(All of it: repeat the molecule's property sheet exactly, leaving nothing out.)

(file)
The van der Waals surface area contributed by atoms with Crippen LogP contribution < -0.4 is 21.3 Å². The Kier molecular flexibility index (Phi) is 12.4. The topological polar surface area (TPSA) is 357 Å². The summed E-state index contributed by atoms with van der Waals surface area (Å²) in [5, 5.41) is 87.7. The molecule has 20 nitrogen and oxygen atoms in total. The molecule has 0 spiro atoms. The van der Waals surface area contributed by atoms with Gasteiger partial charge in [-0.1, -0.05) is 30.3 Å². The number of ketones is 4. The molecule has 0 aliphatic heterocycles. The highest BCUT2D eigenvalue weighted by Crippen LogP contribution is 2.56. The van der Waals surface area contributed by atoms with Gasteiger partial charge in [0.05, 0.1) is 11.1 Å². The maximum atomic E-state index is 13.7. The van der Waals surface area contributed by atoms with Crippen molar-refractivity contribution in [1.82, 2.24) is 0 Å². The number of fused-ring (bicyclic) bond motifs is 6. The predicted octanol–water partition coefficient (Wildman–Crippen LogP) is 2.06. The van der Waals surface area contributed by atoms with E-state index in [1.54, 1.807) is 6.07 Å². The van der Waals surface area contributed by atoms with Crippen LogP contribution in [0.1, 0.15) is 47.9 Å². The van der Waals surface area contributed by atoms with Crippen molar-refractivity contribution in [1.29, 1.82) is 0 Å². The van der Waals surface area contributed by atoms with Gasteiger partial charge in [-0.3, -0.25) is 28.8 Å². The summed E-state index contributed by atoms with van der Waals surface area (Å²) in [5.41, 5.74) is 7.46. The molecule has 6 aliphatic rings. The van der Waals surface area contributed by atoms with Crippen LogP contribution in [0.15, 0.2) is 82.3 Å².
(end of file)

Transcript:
The van der Waals surface area contributed by atoms with Crippen LogP contribution < -0.4 is 21.3 Å². The Kier molecular flexibility index (Phi) is 12.4. The topological polar surface area (TPSA) is 357 Å². The summed E-state index contributed by atoms with van der Waals surface area (Å²) in [5, 5.41) is 87.7. The molecule has 20 nitrogen and oxygen atoms in total. The molecule has 0 spiro atoms. The van der Waals surface area contributed by atoms with Gasteiger partial charge in [-0.1, -0.05) is 30.3 Å². The number of ketones is 4. The molecule has 0 aliphatic heterocycles. The highest BCUT2D eigenvalue weighted by Crippen LogP contribution is 2.56. The van der Waals surface area contributed by atoms with Gasteiger partial charge in [0.05, 0.1) is 11.1 Å². The maximum atomic E-state index is 13.7. The van der Waals surface area contributed by atoms with Crippen molar-refractivity contribution in [1.82, 2.24) is 0 Å². The number of fused-ring (bicyclic) bond motifs is 6. The predicted octanol–water partition coefficient (Wildman–Crippen LogP) is 2.06. The van der Waals surface area contributed by atoms with E-state index in [1.54, 1.807) is 6.07 Å². The van der Waals surface area contributed by atoms with Crippen LogP contribution in [0.1, 0.15) is 47.9 Å². The van der Waals surface area contributed by atoms with Crippen molar-refractivity contribution in [1.29, 1.82) is 0 Å². The van der Waals surface area contributed by atoms with Gasteiger partial charge in [-0.3, -0.25) is 28.8 Å². The summed E-state index contributed by atoms with van der Waals surface area (Å²) in [5.41, 5.74) is 7.46. The molecule has 6 aliphatic rings. The van der Waals surface area contributed by atoms with Crippen LogP contribution in [0.15, 0.2) is 82.3 Å².